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Birthdays: The Beginning
Game Reviews

Birthdays: The Beginning

A unique evolution experience that demands patience and a chillaxed attitude.

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The pursuit of innovation is often associated the detriment of quality; the interest in creating something new can supersede the interest in creating something good, in other words. That’s certainly the case in video games, where a new idea that works can earn you a lot more attention than a game comprised of solid, well-built fundamental concepts.

Sometimes, though, we see a game like Birthdays: The Beginning, a life simulator from the mind of Yasuhiro Wada (Harvest Moon) that aims to do something different without necessarily falling to pieces in the attempt. Did I mention there’s lots and lots of dinosaurs?

Birthdays is kind of in a genre of its own; the closest comparison I could make would be to Bullfrog’s classic strategy game Populous, and even that’s a bit of a stretch. You have a superhero-ish avatar that you can use to fly around a little cube-shaped world; your primary means of affecting this world is by raising and lowering the terrain. This has several tangible effects that form the bulk of the gameplay.

First, high areas are colder and low areas are warmer, with increased concentrations of either pushing the entire world’s temperature toward the given extreme. Next, areas below a certain point end up underwater, allowing you to create oceans, which in turn have their own temperatures to keep in mind. Finally, flat areas at a given elevation are implied to be better at supporting large amounts of life than chaotic and rocky areas, though I found it was hard to quantify this.

Supporting life, as it turns out, is your goal here. Starting with microscopic organisms and building up to dinosaurs and beyond, your goal in Birthdays is to precipitate the evolution of life as a whole. New creatures will emerge as the climate becomes more suitable for them, while existing organisms will adapt to changing conditions and give rise to mutated species. Your avatar has access to items to force the evolutionary issue, but with one particular exception they’re not required and you can “naturally” evolve creatures across the spectrum by manipulating the environment.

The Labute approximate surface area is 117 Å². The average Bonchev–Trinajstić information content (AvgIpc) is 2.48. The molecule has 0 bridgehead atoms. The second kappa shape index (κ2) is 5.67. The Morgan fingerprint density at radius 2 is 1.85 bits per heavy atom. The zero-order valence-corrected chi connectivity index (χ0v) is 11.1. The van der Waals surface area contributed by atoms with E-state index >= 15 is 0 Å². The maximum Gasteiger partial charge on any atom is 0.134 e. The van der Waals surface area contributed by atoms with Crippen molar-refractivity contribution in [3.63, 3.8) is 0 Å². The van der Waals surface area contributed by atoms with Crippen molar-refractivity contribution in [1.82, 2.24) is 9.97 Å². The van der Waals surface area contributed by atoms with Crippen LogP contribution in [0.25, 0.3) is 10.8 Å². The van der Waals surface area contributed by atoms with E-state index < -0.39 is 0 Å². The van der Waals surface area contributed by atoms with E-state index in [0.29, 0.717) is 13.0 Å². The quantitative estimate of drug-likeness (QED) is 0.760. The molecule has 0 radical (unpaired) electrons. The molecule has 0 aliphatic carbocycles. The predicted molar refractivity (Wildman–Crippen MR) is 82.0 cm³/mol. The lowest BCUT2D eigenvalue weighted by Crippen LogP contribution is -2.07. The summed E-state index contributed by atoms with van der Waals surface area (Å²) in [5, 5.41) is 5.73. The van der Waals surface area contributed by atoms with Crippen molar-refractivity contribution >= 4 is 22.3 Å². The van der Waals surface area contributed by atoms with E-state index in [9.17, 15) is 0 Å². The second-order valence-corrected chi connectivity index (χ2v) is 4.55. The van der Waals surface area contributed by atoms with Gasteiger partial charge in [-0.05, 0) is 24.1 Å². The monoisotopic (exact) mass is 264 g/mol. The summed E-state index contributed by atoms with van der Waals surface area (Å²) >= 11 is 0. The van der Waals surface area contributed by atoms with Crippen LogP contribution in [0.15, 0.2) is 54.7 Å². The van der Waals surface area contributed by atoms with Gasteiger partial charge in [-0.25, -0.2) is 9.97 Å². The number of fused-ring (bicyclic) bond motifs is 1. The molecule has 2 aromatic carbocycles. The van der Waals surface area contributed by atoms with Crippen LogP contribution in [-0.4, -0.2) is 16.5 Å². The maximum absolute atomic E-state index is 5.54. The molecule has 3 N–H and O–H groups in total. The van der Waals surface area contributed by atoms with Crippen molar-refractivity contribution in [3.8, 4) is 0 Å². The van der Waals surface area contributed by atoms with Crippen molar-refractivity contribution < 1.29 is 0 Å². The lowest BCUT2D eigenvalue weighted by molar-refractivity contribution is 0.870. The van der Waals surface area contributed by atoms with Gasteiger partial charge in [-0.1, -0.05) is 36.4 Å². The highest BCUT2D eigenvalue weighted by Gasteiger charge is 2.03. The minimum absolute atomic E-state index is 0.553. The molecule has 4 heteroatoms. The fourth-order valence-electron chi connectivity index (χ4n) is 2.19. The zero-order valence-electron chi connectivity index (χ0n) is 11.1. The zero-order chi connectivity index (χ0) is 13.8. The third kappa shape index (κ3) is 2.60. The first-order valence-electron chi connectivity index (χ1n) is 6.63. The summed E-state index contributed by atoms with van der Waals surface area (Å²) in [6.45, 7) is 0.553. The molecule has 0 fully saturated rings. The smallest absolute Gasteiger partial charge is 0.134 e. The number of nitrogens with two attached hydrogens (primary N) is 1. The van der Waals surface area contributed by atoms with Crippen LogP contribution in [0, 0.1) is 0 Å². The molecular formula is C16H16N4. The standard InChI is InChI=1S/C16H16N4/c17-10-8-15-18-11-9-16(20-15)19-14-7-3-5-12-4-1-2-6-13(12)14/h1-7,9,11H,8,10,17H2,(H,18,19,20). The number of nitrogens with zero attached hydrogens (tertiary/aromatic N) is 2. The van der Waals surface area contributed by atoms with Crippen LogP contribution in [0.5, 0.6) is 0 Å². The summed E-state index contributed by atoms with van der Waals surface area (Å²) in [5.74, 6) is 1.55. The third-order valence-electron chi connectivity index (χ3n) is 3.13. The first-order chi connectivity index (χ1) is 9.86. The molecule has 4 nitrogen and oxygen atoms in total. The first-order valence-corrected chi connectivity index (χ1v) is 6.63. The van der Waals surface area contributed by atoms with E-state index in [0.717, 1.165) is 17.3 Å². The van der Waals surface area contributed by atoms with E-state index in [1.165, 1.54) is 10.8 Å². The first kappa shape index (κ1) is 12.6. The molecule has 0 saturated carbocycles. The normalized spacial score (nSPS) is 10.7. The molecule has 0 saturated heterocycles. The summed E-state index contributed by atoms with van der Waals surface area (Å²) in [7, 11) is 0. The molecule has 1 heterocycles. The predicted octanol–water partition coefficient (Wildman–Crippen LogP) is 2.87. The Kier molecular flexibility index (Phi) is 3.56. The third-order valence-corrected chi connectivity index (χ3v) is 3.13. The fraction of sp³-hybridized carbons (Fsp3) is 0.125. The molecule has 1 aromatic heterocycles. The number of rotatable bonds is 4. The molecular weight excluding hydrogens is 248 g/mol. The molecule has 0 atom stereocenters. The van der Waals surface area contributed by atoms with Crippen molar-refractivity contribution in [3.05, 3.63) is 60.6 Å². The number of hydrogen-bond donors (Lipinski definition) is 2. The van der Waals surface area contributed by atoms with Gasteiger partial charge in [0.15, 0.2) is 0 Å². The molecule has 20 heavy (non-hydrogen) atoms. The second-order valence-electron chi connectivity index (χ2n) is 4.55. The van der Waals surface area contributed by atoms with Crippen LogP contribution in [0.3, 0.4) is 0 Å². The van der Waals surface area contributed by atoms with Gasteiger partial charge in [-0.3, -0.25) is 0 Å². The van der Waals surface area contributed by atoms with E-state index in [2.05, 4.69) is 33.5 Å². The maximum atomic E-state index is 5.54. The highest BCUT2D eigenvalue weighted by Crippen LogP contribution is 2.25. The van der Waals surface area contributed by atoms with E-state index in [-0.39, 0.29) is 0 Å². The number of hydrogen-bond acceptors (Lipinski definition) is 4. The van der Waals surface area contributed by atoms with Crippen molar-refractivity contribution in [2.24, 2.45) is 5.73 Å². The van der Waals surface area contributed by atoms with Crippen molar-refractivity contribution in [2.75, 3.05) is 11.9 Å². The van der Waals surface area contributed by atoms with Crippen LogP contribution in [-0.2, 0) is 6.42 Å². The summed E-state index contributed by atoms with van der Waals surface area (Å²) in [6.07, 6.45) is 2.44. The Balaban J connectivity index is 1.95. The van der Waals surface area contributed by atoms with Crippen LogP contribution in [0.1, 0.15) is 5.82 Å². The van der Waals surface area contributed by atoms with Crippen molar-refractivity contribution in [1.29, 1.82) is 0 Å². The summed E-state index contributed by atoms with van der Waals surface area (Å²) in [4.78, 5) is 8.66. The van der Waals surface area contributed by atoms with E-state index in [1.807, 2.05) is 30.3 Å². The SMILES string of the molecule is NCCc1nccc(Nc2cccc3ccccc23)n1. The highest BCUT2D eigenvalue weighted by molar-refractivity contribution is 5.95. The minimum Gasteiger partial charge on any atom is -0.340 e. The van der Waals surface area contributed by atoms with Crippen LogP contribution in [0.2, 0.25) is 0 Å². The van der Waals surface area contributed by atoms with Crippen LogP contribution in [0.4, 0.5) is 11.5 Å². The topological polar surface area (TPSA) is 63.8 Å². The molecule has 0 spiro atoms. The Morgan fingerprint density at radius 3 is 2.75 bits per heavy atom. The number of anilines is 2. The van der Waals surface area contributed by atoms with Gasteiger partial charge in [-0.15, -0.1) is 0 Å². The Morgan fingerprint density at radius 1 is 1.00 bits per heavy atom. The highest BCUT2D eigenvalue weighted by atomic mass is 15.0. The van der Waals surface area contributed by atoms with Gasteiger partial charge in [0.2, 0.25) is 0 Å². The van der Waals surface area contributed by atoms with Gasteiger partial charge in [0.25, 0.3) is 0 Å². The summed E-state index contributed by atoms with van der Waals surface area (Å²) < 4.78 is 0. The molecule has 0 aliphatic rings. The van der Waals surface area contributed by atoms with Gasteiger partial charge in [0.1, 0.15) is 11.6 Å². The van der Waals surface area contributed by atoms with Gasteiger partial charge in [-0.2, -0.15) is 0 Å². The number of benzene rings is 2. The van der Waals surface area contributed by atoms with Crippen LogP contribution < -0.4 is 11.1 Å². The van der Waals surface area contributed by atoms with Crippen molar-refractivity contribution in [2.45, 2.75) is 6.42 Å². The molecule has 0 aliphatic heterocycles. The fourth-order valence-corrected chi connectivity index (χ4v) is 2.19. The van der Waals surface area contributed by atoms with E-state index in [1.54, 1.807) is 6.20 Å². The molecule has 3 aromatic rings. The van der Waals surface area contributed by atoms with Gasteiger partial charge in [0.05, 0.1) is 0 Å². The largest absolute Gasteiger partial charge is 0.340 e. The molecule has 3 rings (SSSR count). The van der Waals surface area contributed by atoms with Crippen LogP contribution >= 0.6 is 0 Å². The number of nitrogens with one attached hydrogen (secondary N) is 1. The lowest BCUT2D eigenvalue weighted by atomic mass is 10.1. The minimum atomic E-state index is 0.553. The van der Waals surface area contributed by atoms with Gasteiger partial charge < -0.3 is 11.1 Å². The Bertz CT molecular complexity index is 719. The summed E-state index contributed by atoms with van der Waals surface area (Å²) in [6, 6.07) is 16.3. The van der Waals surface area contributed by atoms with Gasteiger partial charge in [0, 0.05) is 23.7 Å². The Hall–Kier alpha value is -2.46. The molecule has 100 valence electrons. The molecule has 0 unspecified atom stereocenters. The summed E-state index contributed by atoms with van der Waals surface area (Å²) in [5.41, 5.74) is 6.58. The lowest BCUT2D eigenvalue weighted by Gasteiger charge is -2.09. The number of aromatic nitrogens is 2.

Early life, for instance, was supported by a hot, soupy sea; amphibians emerged from this sea, eventually giving rise to reptiles and, later, dinosaurs. If you want to see mammals claim the world, however, you’ll likely need to cause your own great extinction by drastically reducing the temperature of your world, resulting in conditions that work for mammals but will certainly cause the death of your world’s dinosaurs. The fall of one species naturally gives rise to another as new contenders arise to fill an open niche. Birthdays plays loose and fast with science, but the basic concepts are on display here and it’s interesting enough for newcomers and laymen like myself to get into what’s going on.

Make no mistake, this isn’t an action game by any means. Most of your time will be spent making precise adjustments to your world, then sitting back and watching the effects the changes you made have on the ecosystem. Birthdays lends itself to a relaxed sort of gameplay where you’re willing to let the system take the wheel rather than focusing on direct control; it’s a little reminiscent of more experimental games of yesteryear like the Creatures series of artificial life games. There’s a story mode, technically, but it’s really just an excuse for providing a guided tour through history rather than an end of itself.

The game’s entire look and feel support the idea of a chillaxed experience where evolution just goes with the flow. The sound, music and colorful graphics alike are all nice and calm, with even the most dangerous predators sporting a cutesy look. Individual results may vary, but I find there’s something inherently relaxing about arranging the world just so, then letting the game play itself.

Those individual results are going to be the deciding factor when it comes to whether or not you’ll enjoy Birthdays: The Beginning. Again, there aren’t many games out there like it, and the fact that we’re seeing this from an established company rather than an indie studio (who would almost certainly launch the game unfinished as Early Access before abandoning it) is nothing short of a miracle. If you’re in the mood for something different and you’re ready to be patient, then Birthdays might just be your piece of cake.

About the Author: Cory Galliher